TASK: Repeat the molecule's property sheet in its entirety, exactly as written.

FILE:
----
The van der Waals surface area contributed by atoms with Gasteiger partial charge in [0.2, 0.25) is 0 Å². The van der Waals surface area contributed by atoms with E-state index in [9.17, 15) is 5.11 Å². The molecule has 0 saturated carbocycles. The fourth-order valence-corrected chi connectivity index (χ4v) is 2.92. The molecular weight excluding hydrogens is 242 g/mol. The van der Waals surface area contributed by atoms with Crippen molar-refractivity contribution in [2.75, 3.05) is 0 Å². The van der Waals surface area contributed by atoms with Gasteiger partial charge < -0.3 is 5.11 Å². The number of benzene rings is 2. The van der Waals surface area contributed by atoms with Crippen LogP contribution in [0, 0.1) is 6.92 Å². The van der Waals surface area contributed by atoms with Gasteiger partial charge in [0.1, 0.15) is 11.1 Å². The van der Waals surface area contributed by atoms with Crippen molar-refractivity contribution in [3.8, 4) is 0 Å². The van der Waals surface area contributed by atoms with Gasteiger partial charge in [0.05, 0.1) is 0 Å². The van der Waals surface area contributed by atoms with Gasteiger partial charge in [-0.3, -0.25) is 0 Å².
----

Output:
The van der Waals surface area contributed by atoms with Gasteiger partial charge in [0.2, 0.25) is 0 Å². The van der Waals surface area contributed by atoms with E-state index in [9.17, 15) is 5.11 Å². The molecule has 0 saturated carbocycles. The fourth-order valence-corrected chi connectivity index (χ4v) is 2.92. The molecular weight excluding hydrogens is 242 g/mol. The van der Waals surface area contributed by atoms with Crippen molar-refractivity contribution in [2.75, 3.05) is 0 Å². The van der Waals surface area contributed by atoms with Gasteiger partial charge < -0.3 is 5.11 Å². The number of benzene rings is 2. The van der Waals surface area contributed by atoms with Crippen LogP contribution in [0, 0.1) is 6.92 Å². The van der Waals surface area contributed by atoms with Gasteiger partial charge in [0.1, 0.15) is 11.1 Å². The van der Waals surface area contributed by atoms with Crippen molar-refractivity contribution in [3.8, 4) is 0 Å². The van der Waals surface area contributed by atoms with Gasteiger partial charge in [0.05, 0.1) is 0 Å². The van der Waals surface area contributed by atoms with Gasteiger partial charge in [-0.3, -0.25) is 0 Å².